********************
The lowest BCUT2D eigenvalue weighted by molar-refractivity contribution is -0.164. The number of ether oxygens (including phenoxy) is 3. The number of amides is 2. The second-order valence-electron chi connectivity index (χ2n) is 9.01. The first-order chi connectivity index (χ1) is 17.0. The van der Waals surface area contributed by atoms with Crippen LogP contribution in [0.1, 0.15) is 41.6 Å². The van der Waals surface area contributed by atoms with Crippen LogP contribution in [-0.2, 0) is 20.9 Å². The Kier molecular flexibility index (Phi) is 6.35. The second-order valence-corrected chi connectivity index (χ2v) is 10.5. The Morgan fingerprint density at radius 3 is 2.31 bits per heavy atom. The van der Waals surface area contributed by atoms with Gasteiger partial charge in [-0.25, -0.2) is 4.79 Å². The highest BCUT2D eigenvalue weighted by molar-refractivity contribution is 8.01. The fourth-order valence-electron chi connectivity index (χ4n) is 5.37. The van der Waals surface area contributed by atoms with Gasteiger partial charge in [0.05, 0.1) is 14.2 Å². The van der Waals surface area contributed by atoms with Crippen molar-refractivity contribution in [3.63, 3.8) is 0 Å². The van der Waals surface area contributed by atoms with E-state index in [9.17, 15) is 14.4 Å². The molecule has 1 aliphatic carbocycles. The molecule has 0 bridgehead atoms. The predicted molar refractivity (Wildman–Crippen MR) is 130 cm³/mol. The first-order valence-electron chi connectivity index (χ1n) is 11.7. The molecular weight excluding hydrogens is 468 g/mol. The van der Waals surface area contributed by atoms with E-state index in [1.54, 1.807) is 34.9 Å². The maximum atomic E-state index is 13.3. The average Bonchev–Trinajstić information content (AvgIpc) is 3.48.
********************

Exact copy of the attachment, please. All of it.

The lowest BCUT2D eigenvalue weighted by molar-refractivity contribution is -0.164. The number of ether oxygens (including phenoxy) is 3. The number of amides is 2. The second-order valence-electron chi connectivity index (χ2n) is 9.01. The first-order chi connectivity index (χ1) is 17.0. The van der Waals surface area contributed by atoms with Crippen LogP contribution in [0.1, 0.15) is 41.6 Å². The van der Waals surface area contributed by atoms with Crippen LogP contribution in [-0.2, 0) is 20.9 Å². The Kier molecular flexibility index (Phi) is 6.35. The second-order valence-corrected chi connectivity index (χ2v) is 10.5. The Morgan fingerprint density at radius 3 is 2.31 bits per heavy atom. The van der Waals surface area contributed by atoms with Gasteiger partial charge in [-0.25, -0.2) is 4.79 Å². The highest BCUT2D eigenvalue weighted by molar-refractivity contribution is 8.01. The fourth-order valence-electron chi connectivity index (χ4n) is 5.37. The van der Waals surface area contributed by atoms with Gasteiger partial charge in [0.05, 0.1) is 14.2 Å². The van der Waals surface area contributed by atoms with Crippen molar-refractivity contribution in [3.63, 3.8) is 0 Å². The van der Waals surface area contributed by atoms with E-state index in [9.17, 15) is 14.4 Å². The molecule has 1 aliphatic carbocycles. The molecule has 0 bridgehead atoms. The predicted molar refractivity (Wildman–Crippen MR) is 130 cm³/mol. The first-order valence-electron chi connectivity index (χ1n) is 11.7. The molecular weight excluding hydrogens is 468 g/mol. The van der Waals surface area contributed by atoms with E-state index in [1.54, 1.807) is 34.9 Å². The maximum atomic E-state index is 13.3. The average Bonchev–Trinajstić information content (AvgIpc) is 3.48.